Atticus Appearance In To Kill A Mockingbird

Atticus Finch from To Kill A Mockingbird is one of those rare characters who strives to be a static and consistent - and he ultimately fails. His appearance is unextraordinary and he’s nearly completely unchanging, however as we learn about him throughout the story we discover his true essence and how it could never be properly reflected in his appearance.

Atticus’ appearance is quite plain, and in all honesty, it’s what you’d expect a lawyer from that era to wear and look like. If you think of the town in which Atticus lives however, you see that how he dresses causes him to stick out as well as alienates him from certain people of Maycomb. Atticus is described as being older “Atticus was feeble: he was nearly fifty.” (Page 118) With his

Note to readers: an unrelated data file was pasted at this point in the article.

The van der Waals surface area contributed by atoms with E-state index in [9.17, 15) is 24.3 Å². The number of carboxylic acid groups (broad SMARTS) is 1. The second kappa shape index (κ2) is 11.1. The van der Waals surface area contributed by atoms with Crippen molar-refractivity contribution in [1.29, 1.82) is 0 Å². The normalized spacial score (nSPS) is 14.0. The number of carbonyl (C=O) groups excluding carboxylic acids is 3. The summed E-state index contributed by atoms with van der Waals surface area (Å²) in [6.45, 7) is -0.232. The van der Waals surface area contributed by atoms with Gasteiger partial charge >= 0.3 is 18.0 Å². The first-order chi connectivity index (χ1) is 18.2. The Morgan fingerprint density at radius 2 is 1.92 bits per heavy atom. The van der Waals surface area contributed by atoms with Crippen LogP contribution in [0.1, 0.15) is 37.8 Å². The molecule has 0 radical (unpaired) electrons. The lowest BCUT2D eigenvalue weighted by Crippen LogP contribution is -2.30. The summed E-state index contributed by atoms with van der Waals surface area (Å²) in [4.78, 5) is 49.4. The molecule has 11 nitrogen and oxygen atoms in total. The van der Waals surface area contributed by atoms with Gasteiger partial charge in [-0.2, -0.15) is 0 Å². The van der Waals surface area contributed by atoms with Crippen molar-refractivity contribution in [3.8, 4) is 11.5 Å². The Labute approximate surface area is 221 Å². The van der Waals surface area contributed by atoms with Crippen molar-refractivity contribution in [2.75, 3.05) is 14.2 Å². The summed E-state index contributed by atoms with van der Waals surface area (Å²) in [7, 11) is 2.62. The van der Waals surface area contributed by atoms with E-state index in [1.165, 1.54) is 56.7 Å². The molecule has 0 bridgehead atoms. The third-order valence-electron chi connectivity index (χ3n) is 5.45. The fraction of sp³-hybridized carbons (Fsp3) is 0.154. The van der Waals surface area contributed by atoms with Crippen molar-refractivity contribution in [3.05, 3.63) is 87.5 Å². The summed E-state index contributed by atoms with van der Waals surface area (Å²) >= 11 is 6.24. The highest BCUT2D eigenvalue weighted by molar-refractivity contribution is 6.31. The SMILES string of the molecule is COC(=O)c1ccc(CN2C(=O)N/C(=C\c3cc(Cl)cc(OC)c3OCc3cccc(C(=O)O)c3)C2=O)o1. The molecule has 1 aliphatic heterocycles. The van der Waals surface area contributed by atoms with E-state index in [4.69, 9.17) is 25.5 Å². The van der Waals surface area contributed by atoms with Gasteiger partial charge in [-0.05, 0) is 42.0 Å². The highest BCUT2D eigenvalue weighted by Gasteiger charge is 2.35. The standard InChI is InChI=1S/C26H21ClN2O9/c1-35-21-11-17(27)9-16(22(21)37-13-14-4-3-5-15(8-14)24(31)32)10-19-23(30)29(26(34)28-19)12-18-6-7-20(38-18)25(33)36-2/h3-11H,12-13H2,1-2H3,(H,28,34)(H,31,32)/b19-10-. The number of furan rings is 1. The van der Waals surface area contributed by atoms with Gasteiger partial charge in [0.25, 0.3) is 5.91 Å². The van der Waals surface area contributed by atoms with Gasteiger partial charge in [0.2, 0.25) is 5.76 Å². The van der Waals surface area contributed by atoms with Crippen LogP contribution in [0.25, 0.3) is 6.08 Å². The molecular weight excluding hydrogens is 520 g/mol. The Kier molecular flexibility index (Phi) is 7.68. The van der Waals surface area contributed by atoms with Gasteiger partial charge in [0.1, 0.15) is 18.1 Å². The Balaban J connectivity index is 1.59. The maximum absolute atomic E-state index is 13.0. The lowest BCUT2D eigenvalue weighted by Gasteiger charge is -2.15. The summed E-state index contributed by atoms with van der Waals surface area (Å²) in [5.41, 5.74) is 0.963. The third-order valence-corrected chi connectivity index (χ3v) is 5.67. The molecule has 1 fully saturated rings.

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The people of Macomb have watched him grow into the man he is now, however, the content revealed from the townspeople is insignificant compared to his reasons for keeping certain things about himself quiet. Being called “One-shot Finch,” (page 128) reveals that he may have a more colourful past than his appearance would suggest. The significant detail here is that his children never knew about this nickname. He has a great skill, and yet he has kept it hidden because he is a humble man who obviously puts great importance into being a role model for his children. He teaches his children to think of things from other people’s point of view, with notable quotes such as: “You never really understand a person until you consider things from his point of view … until you climb into his skin and walk around in it.” (page 39) One of Atticus’ central roles in this book is teaching Scout important life lessons, and not only does he preach these lessons, but he practises them too. “So if spitting in my face and threatening saved Mayella one extra beating, that’s something I’ll gladly take.” (page 218) Atticus is facing great adversity, and yet he still makes it a point to be a respectful figure that his children can look up to. Atticus’ central values revolve around respect and being a father - being someone his children can be proud of. In chapter nine Atticus reveals certain feeling he has about the Tom Robinson case “But do you think I could face my children [if I didn’t take the case]?” (page 117) Every decision Atticus makes throughout To Kill A Mockingbird displays his true essence: and that is being a father his children can look up to, even if Maycomb doesn 't

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